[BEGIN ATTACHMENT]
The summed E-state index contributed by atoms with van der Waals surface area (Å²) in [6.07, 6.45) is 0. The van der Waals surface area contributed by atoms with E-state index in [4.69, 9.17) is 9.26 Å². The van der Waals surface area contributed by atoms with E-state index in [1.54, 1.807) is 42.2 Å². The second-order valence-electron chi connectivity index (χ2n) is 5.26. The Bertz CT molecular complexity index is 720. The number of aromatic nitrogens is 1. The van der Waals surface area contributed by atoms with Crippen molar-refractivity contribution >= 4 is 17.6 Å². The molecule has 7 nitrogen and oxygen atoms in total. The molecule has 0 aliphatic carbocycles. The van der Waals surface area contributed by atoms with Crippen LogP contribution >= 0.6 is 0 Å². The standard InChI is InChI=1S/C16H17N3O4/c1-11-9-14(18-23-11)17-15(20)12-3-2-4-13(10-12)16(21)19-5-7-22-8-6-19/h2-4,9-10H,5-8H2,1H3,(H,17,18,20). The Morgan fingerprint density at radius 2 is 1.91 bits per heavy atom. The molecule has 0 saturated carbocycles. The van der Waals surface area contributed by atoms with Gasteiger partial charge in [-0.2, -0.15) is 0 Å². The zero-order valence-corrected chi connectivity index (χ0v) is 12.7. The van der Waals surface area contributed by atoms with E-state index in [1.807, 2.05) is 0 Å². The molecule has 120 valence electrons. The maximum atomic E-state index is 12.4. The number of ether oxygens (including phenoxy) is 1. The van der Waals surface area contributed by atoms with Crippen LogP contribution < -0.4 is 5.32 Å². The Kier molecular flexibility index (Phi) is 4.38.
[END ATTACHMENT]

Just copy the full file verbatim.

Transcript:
The summed E-state index contributed by atoms with van der Waals surface area (Å²) in [6.07, 6.45) is 0. The van der Waals surface area contributed by atoms with E-state index in [4.69, 9.17) is 9.26 Å². The van der Waals surface area contributed by atoms with E-state index in [1.54, 1.807) is 42.2 Å². The second-order valence-electron chi connectivity index (χ2n) is 5.26. The Bertz CT molecular complexity index is 720. The number of aromatic nitrogens is 1. The van der Waals surface area contributed by atoms with Crippen molar-refractivity contribution >= 4 is 17.6 Å². The molecule has 7 nitrogen and oxygen atoms in total. The molecule has 0 aliphatic carbocycles. The van der Waals surface area contributed by atoms with Crippen LogP contribution >= 0.6 is 0 Å². The standard InChI is InChI=1S/C16H17N3O4/c1-11-9-14(18-23-11)17-15(20)12-3-2-4-13(10-12)16(21)19-5-7-22-8-6-19/h2-4,9-10H,5-8H2,1H3,(H,17,18,20). The Morgan fingerprint density at radius 2 is 1.91 bits per heavy atom. The molecule has 0 saturated carbocycles. The van der Waals surface area contributed by atoms with Gasteiger partial charge in [-0.2, -0.15) is 0 Å². The zero-order valence-corrected chi connectivity index (χ0v) is 12.7. The van der Waals surface area contributed by atoms with E-state index in [1.807, 2.05) is 0 Å². The molecule has 120 valence electrons. The maximum atomic E-state index is 12.4. The number of ether oxygens (including phenoxy) is 1. The van der Waals surface area contributed by atoms with Crippen LogP contribution < -0.4 is 5.32 Å². The Kier molecular flexibility index (Phi) is 4.38.